Run by School of Music, Drama and Performance
20 Credits or 10 ECTS Credits
Organiser: Prof Andrew Lewis
Overall aims and purpose
To compose acousmatic 'sonic art' using sound as creative medium, and digital studio technology as the means.
To encourage bold artistic experimentation and the development of musical ideas beyond conventional notions of 'music'.
Through composition, to explore the possibilities of a variety of innovative digital technologies and to become adept in their use.
To study the compositional techniques of a variety of acousmatic composers, and to apply the lessons learned to the composition of original musical works.
To consider aesthetic, philosophical and musicological issues of relevance to acousmatic composition, and to explore the implications of these through the act of composing.
To contribute to the personal development of student composers through the development of their creativity as individuals.
The word ‘acousmatic’ describes something we can hear but not see. Acousmatic Music is experimental sonic art which uses sound as its raw material, and multiple loudspeakers as its mode of delivery. It has been described as the art of projected sounds which is “shot and developed in the studio, projected in halls, like cinema”.
This module aims to develop your skills in acousmatic composition. It has a creative emphasis, and seeks to equip you with the basic technological, compositional and aesthetic knowledge and understanding necessary for acousmatic composition
The distinguishing quality is the creation of a compelling, engaging and aesthetically satisfying overall outcome through sustained musical imagination and technical command The composition exhibits a majority of the following: a coherent, tightly constructed global structure; a cogent, convincing and sustained musical argument, constructed through the exploration and development of the full potential of musical ideas and materials; musical ideas conceived and articulated with evident flair and imagination, and some degree of originality; an entirely appropriate (but not necessarily equal) balance of unity and diversity, such that interest and coherence are sustained throughout; distinctive, creative and idiomatic use of instrumental, vocal, sonic and/or technological resources; confident, fluent and discerning use of appropriate technical means; evidence of acute sensitivity to the effectiveness of, and assured control over, the shaping of phrases and gestures, pacing, tempo, dynamics, sonorities and textures, and the combination, juxtaposition and relationship of ideas and materials; impressive presentation, with excellent attention to detail and full consideration of the practicability of performing materials (whether for live performance or the realization of electroacoustic presentation).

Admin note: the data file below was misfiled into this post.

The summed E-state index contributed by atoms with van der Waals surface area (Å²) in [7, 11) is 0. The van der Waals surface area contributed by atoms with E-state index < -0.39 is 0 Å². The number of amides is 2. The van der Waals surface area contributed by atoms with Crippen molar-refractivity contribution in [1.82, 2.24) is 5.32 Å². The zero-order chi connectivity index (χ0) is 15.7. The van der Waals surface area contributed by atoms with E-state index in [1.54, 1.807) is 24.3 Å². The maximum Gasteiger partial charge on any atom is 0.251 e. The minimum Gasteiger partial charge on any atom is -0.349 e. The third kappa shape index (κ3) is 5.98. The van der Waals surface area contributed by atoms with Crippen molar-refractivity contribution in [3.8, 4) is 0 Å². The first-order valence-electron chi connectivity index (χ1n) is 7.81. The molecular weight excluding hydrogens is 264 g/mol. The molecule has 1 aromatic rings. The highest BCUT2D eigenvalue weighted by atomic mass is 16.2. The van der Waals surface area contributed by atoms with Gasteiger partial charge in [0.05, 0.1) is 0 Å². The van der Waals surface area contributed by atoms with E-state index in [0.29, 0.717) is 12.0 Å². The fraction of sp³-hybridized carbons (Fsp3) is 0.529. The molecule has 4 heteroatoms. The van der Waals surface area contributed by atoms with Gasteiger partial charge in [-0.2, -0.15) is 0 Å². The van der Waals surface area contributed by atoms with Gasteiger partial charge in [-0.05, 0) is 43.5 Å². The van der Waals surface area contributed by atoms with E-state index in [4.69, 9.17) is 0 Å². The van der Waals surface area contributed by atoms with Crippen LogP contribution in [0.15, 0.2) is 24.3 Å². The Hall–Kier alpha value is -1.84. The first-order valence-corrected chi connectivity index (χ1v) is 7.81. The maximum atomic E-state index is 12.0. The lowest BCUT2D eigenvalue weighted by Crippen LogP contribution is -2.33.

The crucial element is the creation of musical ideas. Factors which may limit a mark to this level include: a simplistic or over-complex global structure not supportive of or supported by the material of which it consists; musical argument only intermittently discernible with only limited exploration of materials; musical ideas few and/or of questionable value; an imbalance in unity and diversity at the expense of sustained interest (especially through uncritical repetition of material verbatim); variability in the appropriateness of the use of instrumental, vocal, sonic and/or technological resources; technique restricted to a rather basic level; some basic, though not always successful, attempts to achieve musical shaping and control of phrases, gestures, pacing, tempo, dynamics, sonorities and textures; mostly adequate presentation, though with some significant lapse, and materials that may need some revision to be of practical use in performance.
The distinguishing quality is the creation, technical realisation and organisation of imaginative musical ideas to create an aesthetically convincing overall outcome. The composition exhibits a majority of the following: a well articulated and effective global structure; a clearly discernible musical argument, constructed through the exploration and development of musical ideas and materials; imaginatively conceived and articulated musical ideas; unity and diversity well balanced, such that the composition achieves a good degree of interest and coherence; appropriate and effective use of instrumental, vocal, sonic and/or technological resources contributing to creative ends; assured use of appropriate technical means; good sensitivity to the shaping of phrases, gestures, pacing, tempo, dynamics, sonorities and textures, showing an appreciation of their overall effect on the musical outcome; presentation of a good standard, with good attention to detail and some evident consideration of the practicability of performing materials.